Tuesday, January 29, 2013

Product Review: Contour GPS Video Camera

I am a little conflicted writing this review, because Contour doesnt even make this model of camera anymore... but you might find one still for sale (maybe even at a great price) and a lot of the comments here will also apply to the other models, so here we go.

I thought a lot about what kind of sports cam I wanted for my bike. The two obvious options are the GoPro or the Contour. Both seem to have a lot of fans and both seem to take great videos. I like the Contour's looks and mounting options better but I just wasn't ready to buy yet.

I've also been getting interested in Strava, and you need a GPS recording device to take advantage of the coolest Strava functions. But I already have computers on all my bikes so that would be a lot of duplication just for some cool maps.

So then I realized the Contour GPS sports cam would allow me to take videos and upload GPS data to Strava too. After a little more self-convincing, I pulled the trigger.  You can click on My Contour link here or over in my sidebar to see a whole bunch of my clips, but most of the still shots and video you see on my blog since last June were taken with this camera... I hardly ever take my regular camera along for rides anymore.

The GPS function though is pretty bad:
  1. It takes a really long time to lock on the signal.  You might go a whole ride with no GPS recorded  You can help things along by finding a sweet spot in your back yard or something that you know it'll find, and warming up your camera there before each ride.
  2. The GPS makes the battery discharge faster.
  3. It only records when you're recording video.  There is no "GPS-Only" fuction.  The GPS data is encoded inside the video somehow and you can only extract it using the Contour software on your computer.
  4. Once you extract the GPS data you have to upload it manually to Strava or other programs - this may also require a little knowledge of html code.
  5. The GPS mapping onto the video only works in the Contour software and the Contour website - if you import the video into a video editing program you won't see the maps.
So if Strava data is important to you, you will certainly be disappointed with this as your device.

Overall though, I am not disappointed and I'm having a lot of fun with it.

Contour currently makes two models, the $200 Contour Roam-2, and the $400 Contour+2.  The cheaper one doesn't have replaceable batteries (recharge through the camera) and has an "instant on" switch, so it's for people who want to capture video on demand, a few minutes at a time or shorter rides only.  The expensive one has GPS and replaceable batteries and other bells and whistles so it's for people who want to record everything for the whole time on long rides and then edit later.

The mounts that come with the camera aren't much good for cycling. You need the vented helmet mount and the rubber strap mount. Other possibles are the bike mount (bars or stem) and pole mount (seat stay).

The rubber lens cap doesn't fit very well and you'll lose it within a month.  I store my camera in an old sock to keep the lens from getting scratched.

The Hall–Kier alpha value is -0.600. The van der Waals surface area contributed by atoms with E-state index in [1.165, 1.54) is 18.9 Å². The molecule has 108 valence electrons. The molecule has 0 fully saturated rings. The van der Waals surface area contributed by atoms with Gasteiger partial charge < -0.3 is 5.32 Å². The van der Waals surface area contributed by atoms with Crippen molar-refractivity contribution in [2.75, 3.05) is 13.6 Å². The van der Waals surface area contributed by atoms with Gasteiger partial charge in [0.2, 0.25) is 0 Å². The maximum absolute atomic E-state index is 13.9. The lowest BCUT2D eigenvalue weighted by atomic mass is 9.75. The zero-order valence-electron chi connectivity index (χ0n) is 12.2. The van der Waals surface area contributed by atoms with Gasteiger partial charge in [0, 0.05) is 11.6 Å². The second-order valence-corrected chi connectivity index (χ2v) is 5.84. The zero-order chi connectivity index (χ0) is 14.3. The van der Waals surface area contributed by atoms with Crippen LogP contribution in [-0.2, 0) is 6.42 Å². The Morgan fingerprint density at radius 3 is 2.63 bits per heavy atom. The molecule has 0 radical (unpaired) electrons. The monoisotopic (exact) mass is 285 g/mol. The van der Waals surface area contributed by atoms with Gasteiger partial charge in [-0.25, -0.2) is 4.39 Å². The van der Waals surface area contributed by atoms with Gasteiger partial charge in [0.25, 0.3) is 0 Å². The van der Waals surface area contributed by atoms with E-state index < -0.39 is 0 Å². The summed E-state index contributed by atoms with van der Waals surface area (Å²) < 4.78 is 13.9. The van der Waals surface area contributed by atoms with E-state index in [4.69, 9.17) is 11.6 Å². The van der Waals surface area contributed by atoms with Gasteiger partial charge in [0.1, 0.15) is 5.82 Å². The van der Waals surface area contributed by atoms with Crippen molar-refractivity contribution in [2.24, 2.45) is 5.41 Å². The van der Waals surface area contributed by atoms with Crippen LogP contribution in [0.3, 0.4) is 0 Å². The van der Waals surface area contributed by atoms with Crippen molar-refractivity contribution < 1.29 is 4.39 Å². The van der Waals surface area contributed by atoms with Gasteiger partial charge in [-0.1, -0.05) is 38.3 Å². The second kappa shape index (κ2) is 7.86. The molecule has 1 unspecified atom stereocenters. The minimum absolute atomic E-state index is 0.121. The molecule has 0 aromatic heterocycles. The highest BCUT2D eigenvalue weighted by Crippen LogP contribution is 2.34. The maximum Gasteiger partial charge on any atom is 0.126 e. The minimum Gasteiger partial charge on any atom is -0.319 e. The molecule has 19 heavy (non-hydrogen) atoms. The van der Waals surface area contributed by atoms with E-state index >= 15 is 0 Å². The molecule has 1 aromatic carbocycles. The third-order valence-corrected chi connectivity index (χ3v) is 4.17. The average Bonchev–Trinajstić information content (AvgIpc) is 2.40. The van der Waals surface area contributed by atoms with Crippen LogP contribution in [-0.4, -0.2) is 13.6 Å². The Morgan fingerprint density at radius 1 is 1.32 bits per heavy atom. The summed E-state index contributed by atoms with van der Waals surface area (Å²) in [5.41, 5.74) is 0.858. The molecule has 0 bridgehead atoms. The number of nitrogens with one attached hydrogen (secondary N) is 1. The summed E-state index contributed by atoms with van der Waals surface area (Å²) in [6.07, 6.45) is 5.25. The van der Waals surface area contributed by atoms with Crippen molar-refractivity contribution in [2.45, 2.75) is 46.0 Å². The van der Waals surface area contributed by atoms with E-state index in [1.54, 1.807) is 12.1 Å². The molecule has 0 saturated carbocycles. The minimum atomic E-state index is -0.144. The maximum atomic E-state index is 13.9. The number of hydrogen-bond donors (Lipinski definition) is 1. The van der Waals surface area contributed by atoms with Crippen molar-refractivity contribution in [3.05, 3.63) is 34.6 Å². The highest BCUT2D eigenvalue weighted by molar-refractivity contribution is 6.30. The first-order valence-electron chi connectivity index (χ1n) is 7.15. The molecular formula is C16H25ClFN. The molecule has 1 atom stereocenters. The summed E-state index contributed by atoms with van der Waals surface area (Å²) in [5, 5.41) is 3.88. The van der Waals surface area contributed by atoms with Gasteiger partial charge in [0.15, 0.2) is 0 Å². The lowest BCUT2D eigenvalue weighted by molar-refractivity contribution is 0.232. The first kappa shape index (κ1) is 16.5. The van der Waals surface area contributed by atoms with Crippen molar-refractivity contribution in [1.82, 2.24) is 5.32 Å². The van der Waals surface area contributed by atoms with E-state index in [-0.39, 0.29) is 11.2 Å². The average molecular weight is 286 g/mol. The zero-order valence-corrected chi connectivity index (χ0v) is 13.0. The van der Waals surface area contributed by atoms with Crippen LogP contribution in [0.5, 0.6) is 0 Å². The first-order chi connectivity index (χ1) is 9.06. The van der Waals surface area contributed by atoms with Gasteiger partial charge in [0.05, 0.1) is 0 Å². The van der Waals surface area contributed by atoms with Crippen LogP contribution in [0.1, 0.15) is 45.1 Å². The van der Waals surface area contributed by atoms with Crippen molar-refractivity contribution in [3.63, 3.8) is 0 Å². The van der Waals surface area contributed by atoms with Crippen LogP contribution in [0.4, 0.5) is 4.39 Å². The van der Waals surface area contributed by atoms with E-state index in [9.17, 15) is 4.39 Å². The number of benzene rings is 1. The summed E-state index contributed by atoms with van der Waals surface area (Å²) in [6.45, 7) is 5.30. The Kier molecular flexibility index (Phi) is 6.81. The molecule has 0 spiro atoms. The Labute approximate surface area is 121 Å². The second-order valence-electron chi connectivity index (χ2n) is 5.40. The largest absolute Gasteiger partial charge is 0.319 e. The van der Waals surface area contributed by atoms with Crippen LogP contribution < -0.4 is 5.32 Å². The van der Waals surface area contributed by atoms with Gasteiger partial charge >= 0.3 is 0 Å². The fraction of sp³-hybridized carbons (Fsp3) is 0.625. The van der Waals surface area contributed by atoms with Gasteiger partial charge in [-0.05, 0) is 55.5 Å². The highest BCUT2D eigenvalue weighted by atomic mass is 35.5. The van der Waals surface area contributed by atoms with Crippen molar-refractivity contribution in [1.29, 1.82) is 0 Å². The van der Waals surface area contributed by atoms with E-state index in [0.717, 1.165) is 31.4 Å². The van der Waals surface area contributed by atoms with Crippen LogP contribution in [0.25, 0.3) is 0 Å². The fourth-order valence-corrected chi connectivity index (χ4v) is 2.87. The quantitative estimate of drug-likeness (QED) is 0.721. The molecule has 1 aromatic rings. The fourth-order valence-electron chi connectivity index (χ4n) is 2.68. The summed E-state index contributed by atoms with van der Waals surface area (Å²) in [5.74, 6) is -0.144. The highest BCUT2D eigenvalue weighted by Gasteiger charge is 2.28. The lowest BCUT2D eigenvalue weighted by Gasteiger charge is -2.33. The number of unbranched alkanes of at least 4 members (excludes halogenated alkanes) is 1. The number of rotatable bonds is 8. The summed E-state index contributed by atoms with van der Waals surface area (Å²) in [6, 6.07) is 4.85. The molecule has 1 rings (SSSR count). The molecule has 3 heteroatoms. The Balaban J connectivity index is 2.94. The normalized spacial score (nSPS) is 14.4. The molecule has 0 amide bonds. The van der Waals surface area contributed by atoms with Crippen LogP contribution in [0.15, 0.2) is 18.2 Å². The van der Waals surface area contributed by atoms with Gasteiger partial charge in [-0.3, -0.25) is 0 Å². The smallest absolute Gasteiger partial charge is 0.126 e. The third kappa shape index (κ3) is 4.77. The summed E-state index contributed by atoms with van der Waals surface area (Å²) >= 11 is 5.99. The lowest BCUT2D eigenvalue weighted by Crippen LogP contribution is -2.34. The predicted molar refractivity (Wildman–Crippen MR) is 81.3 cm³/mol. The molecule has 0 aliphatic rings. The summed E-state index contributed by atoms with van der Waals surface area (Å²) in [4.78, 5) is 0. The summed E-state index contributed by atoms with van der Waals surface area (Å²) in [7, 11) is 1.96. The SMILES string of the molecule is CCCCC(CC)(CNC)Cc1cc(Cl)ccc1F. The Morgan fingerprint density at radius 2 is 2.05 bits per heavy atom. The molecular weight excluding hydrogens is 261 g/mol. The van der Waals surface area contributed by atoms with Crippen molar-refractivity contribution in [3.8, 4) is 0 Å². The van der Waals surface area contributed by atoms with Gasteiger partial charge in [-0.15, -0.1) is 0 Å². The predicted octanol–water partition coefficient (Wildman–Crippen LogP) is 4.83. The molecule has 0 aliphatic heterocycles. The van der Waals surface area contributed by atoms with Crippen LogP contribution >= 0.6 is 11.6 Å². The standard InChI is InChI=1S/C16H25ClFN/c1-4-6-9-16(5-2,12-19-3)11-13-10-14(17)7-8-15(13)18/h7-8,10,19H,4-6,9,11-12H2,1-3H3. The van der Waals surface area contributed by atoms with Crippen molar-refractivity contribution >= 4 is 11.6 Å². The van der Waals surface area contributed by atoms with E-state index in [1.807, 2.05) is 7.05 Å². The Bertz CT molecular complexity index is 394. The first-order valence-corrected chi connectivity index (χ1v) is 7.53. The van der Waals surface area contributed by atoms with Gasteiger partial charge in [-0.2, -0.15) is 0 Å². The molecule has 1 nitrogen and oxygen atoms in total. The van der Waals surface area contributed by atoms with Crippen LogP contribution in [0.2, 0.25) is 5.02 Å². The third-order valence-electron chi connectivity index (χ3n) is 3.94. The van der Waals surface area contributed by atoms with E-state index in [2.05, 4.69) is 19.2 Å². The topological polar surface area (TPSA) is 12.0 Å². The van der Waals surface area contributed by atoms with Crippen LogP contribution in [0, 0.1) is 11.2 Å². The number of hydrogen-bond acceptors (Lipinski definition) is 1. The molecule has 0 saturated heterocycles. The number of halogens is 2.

In addition to the basic package, I bought (or received as gifts)  two flex straps, a pole mount (for the seat stay), a vented helmet mount, four extra batteries with charger (Wasabi from Amazon), and a 32GB Micro SD card.

The bezel in front of the lens has to be turned the proper direction according to the orientation of the camera - if you do a sideways mount you have to rotate the bezel so "up is up".  I painted some extra dots on mine so it'd be extra obvious.

This is my normal mount.

The Flex Strap mount comes with two bands, the smaller one is big
enough for a steel headtube but you need the bigger one if you have
an oversized headtube.

The Vented Helmet Mount gives a good perspective, but you might
get dizzy watching the videos.

You have to line up that little dot on the rotating bezel with the arrow
on the top (there are arrows on three sides of the camera) - otherwise
your video will be sideways or upside down ... the little dot's pretty
small, that's why I painted some bigger dots there.

Doesn't look a whole lot different from a helmet-mounted lighting system.

The ski pole mount works well on a chainstay.  You can
rotate the ball thing to about any orientation.

All of the mounts work by sliding onto those rails at the base of the camera.  You can slide it on from either side and it's a nice tight fit but still easy and fast to put on and take off.  The pole mount above also has sort of a quick release bit that attaches to a screwed on clamp bit that you leave on the bike.

Here's an example of how screwy the GPS can be.  One of those
red lines is my climb up Diablo, and the other one is the descent
(same road).   More frequently it won't have any GPS data at all.

When you get it right though, it's pretty cool.  I can embed the Contour videos onto my blog but you lose the GPS mapping.

Here's the same video on the Contour site with the map included:  LINK

On the back door you see the battery light, the power on button, 
a door latch slider, and the memory light.  The lights flash different
combinations of colors to indicate that they're working, have locked
on to the satellite, running out of memory, etc.

The mode switch allows two different recording modes - you might pick highest def for mode 1 and long recording time for mode 2 for example... or video for mode 1 and continuous still photos for mode 2... but you can only program which mode is which while the camera is plugged into your computer... then you can switch between those two modes while you're on your ride.